|Director: David Lynch|
|Screenplay: David Lynch |
|Stars: Justin Theroux (Adam Kesher), Naomi Watts (Betty Elms / Diane Selwyn), Laura Elena Harring (Rita / Camilla Rhodes), Ann Miller (Coco Lenoix), Robert Forster (Det. Harry McKnight), Rebekah Del Rio (Club Silencio Singer), Dan Hedaya (Vincenzo Castigliane), Mark Pellegrino (Joe) |
|MPAA Rating: R|
|Year of Release: 2001|
|Country: U.S. |
David Lynch’s masterful, perplexing Mulholland Drive is an unsolvable puzzlebox movie, which is probably why we are continuously drawn back to its inscrutable mysteries and logic-defying narrative. It is a fully engrossing experience, one that intrigues and frustrates, amuses and disturbs by an entirely different set of rules—those of a fascinating artist confident enough to bring the conventions of avant-garde and experimental filmmaking to a broader audience.
Interestingly, Mulholland Drive began life as television pilot that was rejected by ABC and rescued from potential oblivion by producer Michael Polaire, who was able to raise the capital that allowed Lynch to reassemble his cast and reshoot some scenes and shoot 18 new pages of script to turn it into a feature. The resulting film has many thematic and visual similarities with both Lynch’s masterpiece Blue Velvet (1986) and his groundbreaking television show Twin Peaks (1990–1991), yet it feels like something wholly original. One of Lynch’s greatest gifts as an artist is not only his emotional immediacy (despite the surreal, fractured nature of his films), but his ability to constantly work over the same ground again and again, exploring the same traumas, anxieties, and perversions while still making it feel new.
As you might guess from the title, Mulholland Drive is about the strange wonderland that is Hollywood. It begins in mysterious fashion, with a glamorous woman (Laura Elena Harring) about to be killed by her limo driver when a group of drag-racing kids smashes into their car head-on. The woman survives the wreck and stumbles down a hill into a wealthy neighborhood, where she holes up inside someone’s apartment, unaware of who she is or what happened to her.
The house she finds herself in is owned by the aunt of a bright-eyed, innocent ingénue named Betty Elms (Naomi Watts), who is fresh off the plane from a small town in Canada. Blonde, perky, and dreaming of stardom, Betty has an audition set up and is hoping to catch her big break. When she first runs across the amnesiac woman, she thinks she is one of her aunt’s friends. The woman, who eventually calls herself Rita after seeing a poster on the wall for the great romantic film noir Gilda (1946), begs Betty to help her. And, much like the naïve Jeffrey in Blue Velvet, Betty finds herself quickly sucked into a menacing world hiding just below the everyday surface that she finds not only mysterious, but strangely compelling. (Lynch loves to generate humor out of these go-getter young hopefuls who wade too deep into the darkness of the underworld.)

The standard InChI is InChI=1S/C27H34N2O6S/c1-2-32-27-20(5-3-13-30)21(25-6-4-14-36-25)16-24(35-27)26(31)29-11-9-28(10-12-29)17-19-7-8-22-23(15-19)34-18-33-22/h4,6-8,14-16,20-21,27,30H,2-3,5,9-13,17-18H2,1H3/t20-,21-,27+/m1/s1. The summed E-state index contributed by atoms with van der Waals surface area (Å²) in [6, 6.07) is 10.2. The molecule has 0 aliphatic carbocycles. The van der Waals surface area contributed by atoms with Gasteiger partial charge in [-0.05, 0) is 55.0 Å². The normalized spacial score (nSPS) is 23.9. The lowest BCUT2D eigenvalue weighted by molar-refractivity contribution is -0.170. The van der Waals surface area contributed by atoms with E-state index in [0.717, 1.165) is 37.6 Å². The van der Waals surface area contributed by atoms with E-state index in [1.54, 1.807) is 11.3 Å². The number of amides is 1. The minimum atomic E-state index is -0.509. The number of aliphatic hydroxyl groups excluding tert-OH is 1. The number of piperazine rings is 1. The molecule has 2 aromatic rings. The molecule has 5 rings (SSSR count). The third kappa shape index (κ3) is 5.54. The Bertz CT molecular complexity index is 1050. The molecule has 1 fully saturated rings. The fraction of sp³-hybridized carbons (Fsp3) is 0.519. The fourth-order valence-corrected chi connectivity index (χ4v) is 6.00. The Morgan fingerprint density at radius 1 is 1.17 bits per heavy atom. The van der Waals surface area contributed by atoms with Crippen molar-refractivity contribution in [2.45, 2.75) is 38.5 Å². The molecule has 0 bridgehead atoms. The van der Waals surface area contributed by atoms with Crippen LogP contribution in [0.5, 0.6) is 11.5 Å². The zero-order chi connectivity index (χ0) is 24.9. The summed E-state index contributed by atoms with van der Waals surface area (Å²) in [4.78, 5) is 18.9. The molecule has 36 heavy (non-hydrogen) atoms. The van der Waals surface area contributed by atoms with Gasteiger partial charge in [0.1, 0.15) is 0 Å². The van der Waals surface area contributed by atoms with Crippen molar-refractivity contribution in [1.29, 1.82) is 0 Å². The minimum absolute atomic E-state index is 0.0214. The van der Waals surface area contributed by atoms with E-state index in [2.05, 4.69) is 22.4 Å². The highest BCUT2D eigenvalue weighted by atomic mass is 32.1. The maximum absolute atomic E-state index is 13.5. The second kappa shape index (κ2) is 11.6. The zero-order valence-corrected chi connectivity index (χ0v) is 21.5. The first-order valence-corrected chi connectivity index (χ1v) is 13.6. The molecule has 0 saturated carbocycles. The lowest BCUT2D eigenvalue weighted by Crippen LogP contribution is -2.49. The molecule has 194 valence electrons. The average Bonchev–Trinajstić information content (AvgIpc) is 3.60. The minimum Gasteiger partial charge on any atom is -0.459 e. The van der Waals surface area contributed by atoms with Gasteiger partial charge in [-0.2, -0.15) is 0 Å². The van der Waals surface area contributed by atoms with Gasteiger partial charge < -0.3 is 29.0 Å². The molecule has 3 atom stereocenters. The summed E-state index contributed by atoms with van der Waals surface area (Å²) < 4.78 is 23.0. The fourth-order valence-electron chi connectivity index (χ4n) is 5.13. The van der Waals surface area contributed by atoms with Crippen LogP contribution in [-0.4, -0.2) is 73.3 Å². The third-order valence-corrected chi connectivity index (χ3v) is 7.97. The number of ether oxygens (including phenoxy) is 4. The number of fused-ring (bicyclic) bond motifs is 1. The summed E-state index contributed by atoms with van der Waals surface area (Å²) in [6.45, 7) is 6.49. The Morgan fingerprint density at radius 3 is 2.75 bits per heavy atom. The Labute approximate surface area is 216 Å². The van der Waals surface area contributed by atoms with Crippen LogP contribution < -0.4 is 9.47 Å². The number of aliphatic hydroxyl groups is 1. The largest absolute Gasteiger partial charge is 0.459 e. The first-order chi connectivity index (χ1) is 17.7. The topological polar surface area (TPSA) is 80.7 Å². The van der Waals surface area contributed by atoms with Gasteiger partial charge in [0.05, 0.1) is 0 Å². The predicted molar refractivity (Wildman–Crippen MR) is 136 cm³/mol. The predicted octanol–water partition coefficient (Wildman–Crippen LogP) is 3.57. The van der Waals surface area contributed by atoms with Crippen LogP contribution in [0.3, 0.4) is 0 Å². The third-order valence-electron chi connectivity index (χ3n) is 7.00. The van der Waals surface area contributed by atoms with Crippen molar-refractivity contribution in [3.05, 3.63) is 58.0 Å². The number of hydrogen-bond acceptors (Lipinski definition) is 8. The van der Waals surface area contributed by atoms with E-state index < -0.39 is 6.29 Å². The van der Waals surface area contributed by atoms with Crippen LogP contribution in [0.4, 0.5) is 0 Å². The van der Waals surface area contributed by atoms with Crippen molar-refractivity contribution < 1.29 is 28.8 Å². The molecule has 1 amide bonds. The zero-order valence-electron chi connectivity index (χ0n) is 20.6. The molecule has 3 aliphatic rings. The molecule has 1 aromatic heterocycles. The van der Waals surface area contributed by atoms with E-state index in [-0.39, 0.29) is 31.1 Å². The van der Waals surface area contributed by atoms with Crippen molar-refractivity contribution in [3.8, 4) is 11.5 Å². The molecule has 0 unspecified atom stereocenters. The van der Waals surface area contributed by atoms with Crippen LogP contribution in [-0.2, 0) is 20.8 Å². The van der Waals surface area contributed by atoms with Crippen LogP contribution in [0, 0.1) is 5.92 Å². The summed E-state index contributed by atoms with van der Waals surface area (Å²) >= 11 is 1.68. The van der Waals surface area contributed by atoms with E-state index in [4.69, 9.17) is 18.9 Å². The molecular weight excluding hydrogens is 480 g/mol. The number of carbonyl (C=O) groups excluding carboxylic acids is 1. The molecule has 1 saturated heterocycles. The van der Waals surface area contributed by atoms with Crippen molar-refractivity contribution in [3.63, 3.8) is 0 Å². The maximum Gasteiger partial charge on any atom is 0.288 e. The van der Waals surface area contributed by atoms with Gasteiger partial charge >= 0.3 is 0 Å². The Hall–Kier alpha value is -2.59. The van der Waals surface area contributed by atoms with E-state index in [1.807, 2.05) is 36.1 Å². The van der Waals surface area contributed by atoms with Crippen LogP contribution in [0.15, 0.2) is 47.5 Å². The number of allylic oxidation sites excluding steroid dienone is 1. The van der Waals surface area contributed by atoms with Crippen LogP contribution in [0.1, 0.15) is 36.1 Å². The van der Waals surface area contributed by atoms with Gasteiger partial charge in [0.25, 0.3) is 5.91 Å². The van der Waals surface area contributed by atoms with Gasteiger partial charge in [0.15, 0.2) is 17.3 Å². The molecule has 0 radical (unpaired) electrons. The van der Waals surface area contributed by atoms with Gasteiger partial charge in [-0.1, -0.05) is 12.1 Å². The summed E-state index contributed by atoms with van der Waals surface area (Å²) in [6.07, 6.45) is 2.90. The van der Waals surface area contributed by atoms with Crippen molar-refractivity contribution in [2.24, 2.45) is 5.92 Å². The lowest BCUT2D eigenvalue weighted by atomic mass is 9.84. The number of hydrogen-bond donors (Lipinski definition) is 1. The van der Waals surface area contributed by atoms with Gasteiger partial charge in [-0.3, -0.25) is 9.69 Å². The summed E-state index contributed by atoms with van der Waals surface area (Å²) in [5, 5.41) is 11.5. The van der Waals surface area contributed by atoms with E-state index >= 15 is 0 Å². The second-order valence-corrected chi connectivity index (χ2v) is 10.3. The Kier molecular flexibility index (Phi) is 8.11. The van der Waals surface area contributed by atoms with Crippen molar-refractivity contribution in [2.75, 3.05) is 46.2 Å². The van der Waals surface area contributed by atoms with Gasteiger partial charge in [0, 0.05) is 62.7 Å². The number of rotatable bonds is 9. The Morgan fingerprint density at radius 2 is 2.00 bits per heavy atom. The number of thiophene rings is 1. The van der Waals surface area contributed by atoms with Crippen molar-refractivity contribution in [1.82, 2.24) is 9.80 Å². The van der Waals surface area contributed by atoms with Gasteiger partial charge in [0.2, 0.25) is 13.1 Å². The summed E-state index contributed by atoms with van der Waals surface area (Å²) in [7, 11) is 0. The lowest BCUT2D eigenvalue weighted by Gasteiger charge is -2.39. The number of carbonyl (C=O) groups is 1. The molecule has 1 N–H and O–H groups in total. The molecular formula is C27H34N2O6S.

Of course, this is merely the beginning, and to try to explain what happens from there would not only spoil the film for those who have not yet seen it, but would take much more room than is allowed here. Suffice it to say that, much like Lynch’s Lost Highway (1997), the narrative surface is not what it seems to be, and about two-thirds of the way into the film everything suddenly collapses in on itself. Characters switch identities and previous events are forgotten as if the two parts of the film take place in alternate universes. An argument could be made that the first part of the film is a dream and that the second part represents reality, but one could make the exact same argument in reverse, which inherently draws us to the exasperating question, “What is real?”
In some ways, this is maddening; but, at the same time, Lynch’s freedom from traditional narrative logic and his willingness to twist convention to get at deeper themes is exhilarating. Mulholland Drive may not make sense in the way we normally expect from a Hollywood narrative, but that is a fundamental part of its power. The surreal, dream-like logic is a thematized narrative strategy that works in tandem with the film’s scathing critique of the institution of Hollywood, the “dream factory” that has turned out more than its share of nightmares. In Mulholland Drive, Hollywood is a place that draws in innocent dreamers, chews them up, and spits them out. Betty’s identity may change completely in the course of the film, but her two selves form a path from idealism to despair.
Mulholland Drive plays not only with narrative, but also with generic classical Hollywood conventions, particularly film noir and the backstage melodrama. Lynch is an expert at establishing moody atmospheres and dark, foreboding mysteries (aided and abetted by a wonderfully sinister, yet beautiful score by his frequent collaborator Angelo Badalamenti), and he dishes out some truly memorable sequences here, especially a scene in which Betty and Rita sneak into the apartment of the woman who may hold the key to Rita’s identity only to find a decomposing body in the bedroom.